Graft Alternative Strategies

Several alternative strategies for the use of graft material can be considered. The following suggestions are recommended for specific cases, such as the five described above.

1. Plan to take some other tissue: Let the patient know that you will need an alternative and plan to take what you think you will need.

2. Stretch two pieces of septum into one: Godfrey10 presents a technique for splicing two lengths of septal cartilage together. Could work for cases 2 or 4.

3. Try a pericranial graft: Ioannides and Fossion11 report this technique in which a hidden incision can provide large quantities of easily stackable firm tissue.

For all cases in which mesh would have worked, such as 1, 2, and 3.

4. Use an autogenous rib: An excellent report by Sherris and Kern12 details the harvesting techniques as well as some of the uses for rib for dorsal grafts, columellar struts, and tip grafts. The extra incision should be no problem if your patient is prepared for it.

Excellent choice for cases 1, 3, and 4. Overkill, perhaps, for cases 2 and 5.

5. Try alloderm: Is it a graft or an implant? Yes, it comes in a box, but it is a biologic material and is incorporated into

1. Maas CS, Monhian N, Shah SB. Implants in rhinoplasty. Facial Plast Surg 1997;13:279-290

2. Sheen JH, Sheen AP. Aesthetic Rhinoplasty. 2nd Ed. St. Loius, MO: CV Mosby; 1987

3. Tardy ME Jr. Rhinoplasty—The Art and the Science. Philadelphia: WB Saunders; 1997

4. Conrad K, Gillman G. A 6 year experience with the use of expanded polytetrafluoroethylene in rhinoplasty. Plast Recon-str Surg 1998;101:1675-1683

5. Romo T III, Sclafani AP, Sabini P. Use of porous high density polyethylene in revision rhinoplasty and in the platyrrhine nose. Aesthetic Plast Surg 1998;22:211-221

6. Juraha LZ. Experience with alternative material for nasal augmentation. Aesthetic Plast Surg 1992:16:133-140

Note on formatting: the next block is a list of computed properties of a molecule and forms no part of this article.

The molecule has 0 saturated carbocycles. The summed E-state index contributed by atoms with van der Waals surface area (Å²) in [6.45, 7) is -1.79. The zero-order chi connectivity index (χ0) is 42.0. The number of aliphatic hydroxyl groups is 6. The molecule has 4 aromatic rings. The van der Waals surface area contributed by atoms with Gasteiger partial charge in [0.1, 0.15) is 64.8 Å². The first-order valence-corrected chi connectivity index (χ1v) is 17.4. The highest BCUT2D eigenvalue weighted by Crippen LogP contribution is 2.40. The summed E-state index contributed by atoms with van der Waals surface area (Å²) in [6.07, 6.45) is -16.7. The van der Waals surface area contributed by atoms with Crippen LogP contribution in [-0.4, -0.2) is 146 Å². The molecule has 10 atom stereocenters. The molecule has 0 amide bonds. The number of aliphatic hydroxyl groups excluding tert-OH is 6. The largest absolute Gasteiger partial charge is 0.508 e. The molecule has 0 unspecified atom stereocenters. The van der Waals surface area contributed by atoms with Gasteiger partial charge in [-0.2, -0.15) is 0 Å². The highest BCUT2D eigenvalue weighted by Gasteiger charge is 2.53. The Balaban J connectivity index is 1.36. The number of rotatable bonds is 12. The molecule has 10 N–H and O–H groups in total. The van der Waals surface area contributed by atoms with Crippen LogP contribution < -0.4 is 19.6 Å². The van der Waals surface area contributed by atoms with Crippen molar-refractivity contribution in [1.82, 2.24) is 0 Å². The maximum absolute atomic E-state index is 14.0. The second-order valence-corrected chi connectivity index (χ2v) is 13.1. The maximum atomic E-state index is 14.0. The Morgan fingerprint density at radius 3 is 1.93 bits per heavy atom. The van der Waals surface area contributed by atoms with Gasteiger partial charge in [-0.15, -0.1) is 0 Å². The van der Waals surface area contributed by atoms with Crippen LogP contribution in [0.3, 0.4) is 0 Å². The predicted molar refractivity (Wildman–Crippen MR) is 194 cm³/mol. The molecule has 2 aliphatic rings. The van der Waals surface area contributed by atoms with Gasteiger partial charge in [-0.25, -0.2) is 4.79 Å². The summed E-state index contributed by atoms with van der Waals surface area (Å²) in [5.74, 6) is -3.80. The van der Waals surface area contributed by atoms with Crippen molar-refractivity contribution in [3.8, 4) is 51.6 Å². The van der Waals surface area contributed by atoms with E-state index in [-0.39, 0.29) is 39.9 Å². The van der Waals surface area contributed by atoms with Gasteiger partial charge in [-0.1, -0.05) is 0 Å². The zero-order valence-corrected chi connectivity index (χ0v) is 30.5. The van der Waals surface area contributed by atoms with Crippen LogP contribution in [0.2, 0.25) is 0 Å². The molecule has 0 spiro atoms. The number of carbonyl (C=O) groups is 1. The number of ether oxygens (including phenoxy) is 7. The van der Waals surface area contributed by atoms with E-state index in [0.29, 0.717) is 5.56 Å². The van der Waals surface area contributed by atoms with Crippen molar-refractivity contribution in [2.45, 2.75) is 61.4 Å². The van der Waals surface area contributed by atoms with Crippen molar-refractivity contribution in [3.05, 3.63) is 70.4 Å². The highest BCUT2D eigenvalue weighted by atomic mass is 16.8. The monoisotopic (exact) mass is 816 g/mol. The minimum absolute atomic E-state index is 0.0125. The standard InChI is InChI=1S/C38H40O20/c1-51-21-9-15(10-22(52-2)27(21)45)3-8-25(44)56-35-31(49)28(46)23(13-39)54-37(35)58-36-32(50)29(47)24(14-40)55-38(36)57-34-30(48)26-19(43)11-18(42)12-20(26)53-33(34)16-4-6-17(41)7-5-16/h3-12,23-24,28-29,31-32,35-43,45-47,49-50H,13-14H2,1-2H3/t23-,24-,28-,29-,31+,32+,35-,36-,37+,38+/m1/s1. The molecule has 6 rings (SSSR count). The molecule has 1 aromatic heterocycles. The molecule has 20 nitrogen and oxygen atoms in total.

7. Wu ZQ. Complications of hump nose after transplantation of tissue ersatz materials. Chin J Surg 1992;30:50-64

the host tissue. Although "the jury is still out" on this, I believe it could be useful for premaxillary augmentation, dorsal augmentation, lateral wall fill, and possibly tip grafting as well. It is not a structural graft. Applies to cases 1, 2, 3, and 5.

Use autologous fat: Coleman13 and others have refined the techniques of autologous fat transplantation to the point where long-term corrections of volume deficiency can be reliably corrected. Fat is harvested by syringe and small can-nulae, handled minimally, and injected through small needles or cannulae.

A wonderful technique for case 5, possibly an alternative to revision rhinoplasty in case 1.

7. Possibly try auricular cartilage: This material has not been mentioned until now. Because you have already thought of it, I include it for the sake of completeness and because we should be reconsidering it. Endo et al.14 report 1200 cases of augmentation rhinoplasty in Japanese and detail their methods for getting rid of that troublesome cartilage spring. Tardy3 and Sheen2 go into great detail on their handling of auricular cartilage so that it can provide either structure or contour replacement.

Very useful for cases 1, 2, and 5. May work to provide length (case 4) for Sheen, but this is perhaps a stretch for the ordinary surgeon.

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